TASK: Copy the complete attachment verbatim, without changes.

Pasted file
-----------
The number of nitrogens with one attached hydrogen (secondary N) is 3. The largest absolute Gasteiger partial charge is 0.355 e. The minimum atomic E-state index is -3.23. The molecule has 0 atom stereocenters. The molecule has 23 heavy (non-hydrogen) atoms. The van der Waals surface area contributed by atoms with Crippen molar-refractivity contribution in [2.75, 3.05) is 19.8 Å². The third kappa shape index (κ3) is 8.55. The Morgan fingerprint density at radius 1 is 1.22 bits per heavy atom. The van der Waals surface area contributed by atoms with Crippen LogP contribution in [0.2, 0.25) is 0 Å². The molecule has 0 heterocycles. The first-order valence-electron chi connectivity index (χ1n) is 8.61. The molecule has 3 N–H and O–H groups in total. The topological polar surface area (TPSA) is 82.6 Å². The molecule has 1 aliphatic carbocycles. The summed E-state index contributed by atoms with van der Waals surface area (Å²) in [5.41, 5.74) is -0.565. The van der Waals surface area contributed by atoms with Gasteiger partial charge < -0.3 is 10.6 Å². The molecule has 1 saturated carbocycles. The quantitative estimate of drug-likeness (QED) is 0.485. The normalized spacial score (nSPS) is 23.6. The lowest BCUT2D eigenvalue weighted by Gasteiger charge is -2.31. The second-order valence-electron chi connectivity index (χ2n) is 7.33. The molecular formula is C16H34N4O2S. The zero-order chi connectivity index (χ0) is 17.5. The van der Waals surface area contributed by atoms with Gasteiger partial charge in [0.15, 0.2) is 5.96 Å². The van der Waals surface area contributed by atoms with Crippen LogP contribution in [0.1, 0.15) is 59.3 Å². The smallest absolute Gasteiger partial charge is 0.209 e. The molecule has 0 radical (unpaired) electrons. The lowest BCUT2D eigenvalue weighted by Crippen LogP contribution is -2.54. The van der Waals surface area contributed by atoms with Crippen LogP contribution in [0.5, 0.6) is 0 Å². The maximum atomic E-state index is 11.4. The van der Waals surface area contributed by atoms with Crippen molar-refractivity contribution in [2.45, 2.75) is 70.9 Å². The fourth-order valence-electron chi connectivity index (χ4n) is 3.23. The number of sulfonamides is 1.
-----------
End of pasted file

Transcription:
The number of nitrogens with one attached hydrogen (secondary N) is 3. The largest absolute Gasteiger partial charge is 0.355 e. The minimum atomic E-state index is -3.23. The molecule has 0 atom stereocenters. The molecule has 23 heavy (non-hydrogen) atoms. The van der Waals surface area contributed by atoms with Crippen molar-refractivity contribution in [2.75, 3.05) is 19.8 Å². The third kappa shape index (κ3) is 8.55. The Morgan fingerprint density at radius 1 is 1.22 bits per heavy atom. The van der Waals surface area contributed by atoms with Crippen LogP contribution in [0.2, 0.25) is 0 Å². The molecule has 0 heterocycles. The first-order valence-electron chi connectivity index (χ1n) is 8.61. The molecule has 3 N–H and O–H groups in total. The topological polar surface area (TPSA) is 82.6 Å². The molecule has 1 aliphatic carbocycles. The summed E-state index contributed by atoms with van der Waals surface area (Å²) in [5.41, 5.74) is -0.565. The van der Waals surface area contributed by atoms with Gasteiger partial charge < -0.3 is 10.6 Å². The molecule has 1 saturated carbocycles. The quantitative estimate of drug-likeness (QED) is 0.485. The normalized spacial score (nSPS) is 23.6. The lowest BCUT2D eigenvalue weighted by Gasteiger charge is -2.31. The second-order valence-electron chi connectivity index (χ2n) is 7.33. The molecular formula is C16H34N4O2S. The zero-order chi connectivity index (χ0) is 17.5. The van der Waals surface area contributed by atoms with Gasteiger partial charge in [0.15, 0.2) is 5.96 Å². The van der Waals surface area contributed by atoms with Crippen LogP contribution in [0.1, 0.15) is 59.3 Å². The smallest absolute Gasteiger partial charge is 0.209 e. The molecule has 0 radical (unpaired) electrons. The lowest BCUT2D eigenvalue weighted by Crippen LogP contribution is -2.54. The van der Waals surface area contributed by atoms with Crippen LogP contribution in [0.5, 0.6) is 0 Å². The maximum atomic E-state index is 11.4. The van der Waals surface area contributed by atoms with Crippen molar-refractivity contribution in [2.45, 2.75) is 70.9 Å². The fourth-order valence-electron chi connectivity index (χ4n) is 3.23. The number of sulfonamides is 1.